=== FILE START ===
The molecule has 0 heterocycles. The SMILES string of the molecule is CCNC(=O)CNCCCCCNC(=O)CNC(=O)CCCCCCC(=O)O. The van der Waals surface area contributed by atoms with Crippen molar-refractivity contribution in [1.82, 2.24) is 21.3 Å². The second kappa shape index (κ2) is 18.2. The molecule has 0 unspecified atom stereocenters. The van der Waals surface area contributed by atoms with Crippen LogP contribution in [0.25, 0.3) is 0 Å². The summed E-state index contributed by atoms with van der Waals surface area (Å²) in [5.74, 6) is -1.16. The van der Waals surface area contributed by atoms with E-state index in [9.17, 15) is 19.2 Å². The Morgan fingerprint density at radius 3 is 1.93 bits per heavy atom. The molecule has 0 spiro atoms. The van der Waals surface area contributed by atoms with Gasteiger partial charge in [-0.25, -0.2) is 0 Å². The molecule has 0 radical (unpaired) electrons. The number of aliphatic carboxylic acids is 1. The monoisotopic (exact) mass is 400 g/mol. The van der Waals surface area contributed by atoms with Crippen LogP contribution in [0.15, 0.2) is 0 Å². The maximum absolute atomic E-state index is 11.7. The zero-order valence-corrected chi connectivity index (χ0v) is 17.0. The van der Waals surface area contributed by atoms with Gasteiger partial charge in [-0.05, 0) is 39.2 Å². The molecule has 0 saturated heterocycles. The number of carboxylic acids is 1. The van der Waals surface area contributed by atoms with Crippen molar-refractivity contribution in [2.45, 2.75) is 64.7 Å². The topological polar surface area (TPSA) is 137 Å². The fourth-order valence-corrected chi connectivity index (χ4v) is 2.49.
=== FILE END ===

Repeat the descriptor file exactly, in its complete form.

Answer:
The molecule has 0 heterocycles. The SMILES string of the molecule is CCNC(=O)CNCCCCCNC(=O)CNC(=O)CCCCCCC(=O)O. The van der Waals surface area contributed by atoms with Crippen molar-refractivity contribution in [1.82, 2.24) is 21.3 Å². The second kappa shape index (κ2) is 18.2. The molecule has 0 unspecified atom stereocenters. The van der Waals surface area contributed by atoms with Crippen LogP contribution in [0.25, 0.3) is 0 Å². The summed E-state index contributed by atoms with van der Waals surface area (Å²) in [5.74, 6) is -1.16. The van der Waals surface area contributed by atoms with E-state index in [9.17, 15) is 19.2 Å². The Morgan fingerprint density at radius 3 is 1.93 bits per heavy atom. The molecule has 0 spiro atoms. The van der Waals surface area contributed by atoms with Gasteiger partial charge in [-0.25, -0.2) is 0 Å². The molecule has 0 radical (unpaired) electrons. The number of aliphatic carboxylic acids is 1. The monoisotopic (exact) mass is 400 g/mol. The van der Waals surface area contributed by atoms with Crippen LogP contribution in [0.15, 0.2) is 0 Å². The maximum absolute atomic E-state index is 11.7. The zero-order valence-corrected chi connectivity index (χ0v) is 17.0. The van der Waals surface area contributed by atoms with Gasteiger partial charge in [-0.05, 0) is 39.2 Å². The molecule has 0 saturated heterocycles. The number of carboxylic acids is 1. The van der Waals surface area contributed by atoms with Crippen molar-refractivity contribution in [2.45, 2.75) is 64.7 Å². The topological polar surface area (TPSA) is 137 Å². The fourth-order valence-corrected chi connectivity index (χ4v) is 2.49.